Spain, where half of buildings are over 40 years old, receives different types of aid for building renovation; mainly aimed at improving energy efficiency, accessibility or habitability, depending on the program and the specific regulations of each municipality or region.
– The Spanish housing stock is old, inefficient and poorly accessible.
– Spain plans to renovate more than a million homes in this decade thanks to European recovery funds.
– There’s a good perspective for the housing renovation rate and new initiatives to promote nature-friendly buildings renovation.
According to the Ministry of Transport (‘Mitma’), up to 9.3 million homes need to be renovated in Spain. About half of the building stock was built before 1980, of which one million is in a poor conservation state. In terms of energy consumption, 84.5% of buildings have the three lowest ranking labels (E, F or G). There is also a significant deficit in social rental housing (representing only 2.5% of first residences), while 75% of homes have accessibility problems.
Although the building sector is not the most polluting (with barely 8.8% of total GHG emissions), it is the second in terms of energy consumption (around 33% of the final energy consumption), also thanks to the poor conservation state of buildings that generally entails defective thermal insulation and high energy waste. In addition, close to 30% of CO2 emissions resulting from human activity are attributed to the construction sector.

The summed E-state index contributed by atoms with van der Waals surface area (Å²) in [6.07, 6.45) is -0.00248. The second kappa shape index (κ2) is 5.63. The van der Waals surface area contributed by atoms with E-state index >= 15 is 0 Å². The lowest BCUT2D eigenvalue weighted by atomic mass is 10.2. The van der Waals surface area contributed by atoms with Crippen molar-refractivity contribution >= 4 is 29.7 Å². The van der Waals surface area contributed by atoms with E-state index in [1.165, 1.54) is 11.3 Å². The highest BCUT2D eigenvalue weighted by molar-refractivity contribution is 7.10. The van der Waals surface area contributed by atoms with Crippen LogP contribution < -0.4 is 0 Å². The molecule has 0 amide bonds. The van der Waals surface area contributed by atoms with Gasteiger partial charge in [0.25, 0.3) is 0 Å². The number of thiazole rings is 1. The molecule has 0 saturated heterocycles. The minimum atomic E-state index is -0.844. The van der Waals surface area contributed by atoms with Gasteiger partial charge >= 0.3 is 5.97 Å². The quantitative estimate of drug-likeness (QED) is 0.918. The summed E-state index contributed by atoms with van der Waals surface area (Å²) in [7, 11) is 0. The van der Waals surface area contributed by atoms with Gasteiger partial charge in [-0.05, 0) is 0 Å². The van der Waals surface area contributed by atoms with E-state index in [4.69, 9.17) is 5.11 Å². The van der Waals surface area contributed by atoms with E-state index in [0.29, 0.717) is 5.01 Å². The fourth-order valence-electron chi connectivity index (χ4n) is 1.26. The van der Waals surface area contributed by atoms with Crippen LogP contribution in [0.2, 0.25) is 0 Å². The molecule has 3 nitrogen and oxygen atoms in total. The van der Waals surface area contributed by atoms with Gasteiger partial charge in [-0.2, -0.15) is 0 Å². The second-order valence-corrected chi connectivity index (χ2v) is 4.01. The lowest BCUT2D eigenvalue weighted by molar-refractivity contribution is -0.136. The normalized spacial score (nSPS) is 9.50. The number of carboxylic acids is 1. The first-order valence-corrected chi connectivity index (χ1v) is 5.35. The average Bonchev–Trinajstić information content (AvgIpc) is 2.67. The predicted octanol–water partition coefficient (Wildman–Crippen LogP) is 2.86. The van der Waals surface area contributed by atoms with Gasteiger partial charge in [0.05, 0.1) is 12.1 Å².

To reverse the situation, the Government has planned an investment of around 7,000 million euros between 2021 and 2023 through its Recovery and Resilient Plan to promote the comprehensive renovation of neighbourhoods and the energy efficiency improvement of buildings, homes and public institutions. Six programmes have been established, each of them aimed at different beneficiaries (from SMEs to homeowners, owners’ associations, and local entities) and with their own technical requirements.
The goal is to move towards a circular and decarbonised economy, and to make homes more energy efficient by 2030, as stated in the Spanish NECP through the improvement of the thermal envelope of 1,200,000 homes and the renovation of thermal heating and DHW installations of 300,000 homes/year on average. In addition, the Government intends to build 20,000 homes for affordable rent in energy-sustainable buildings.
The arrival of EU funds must be accompanied by more agile management and processing by public administrations at all levels. Despite delays, according to Alimarket, home renovation works to improve energy efficiency are multiplying. The revised NECP should establish standards to ensure that the works will not cause damage to protected species and, if unavoidable, compensate for these damages, in compliance with the mandatory DNSH principle for all MMF-financed actions.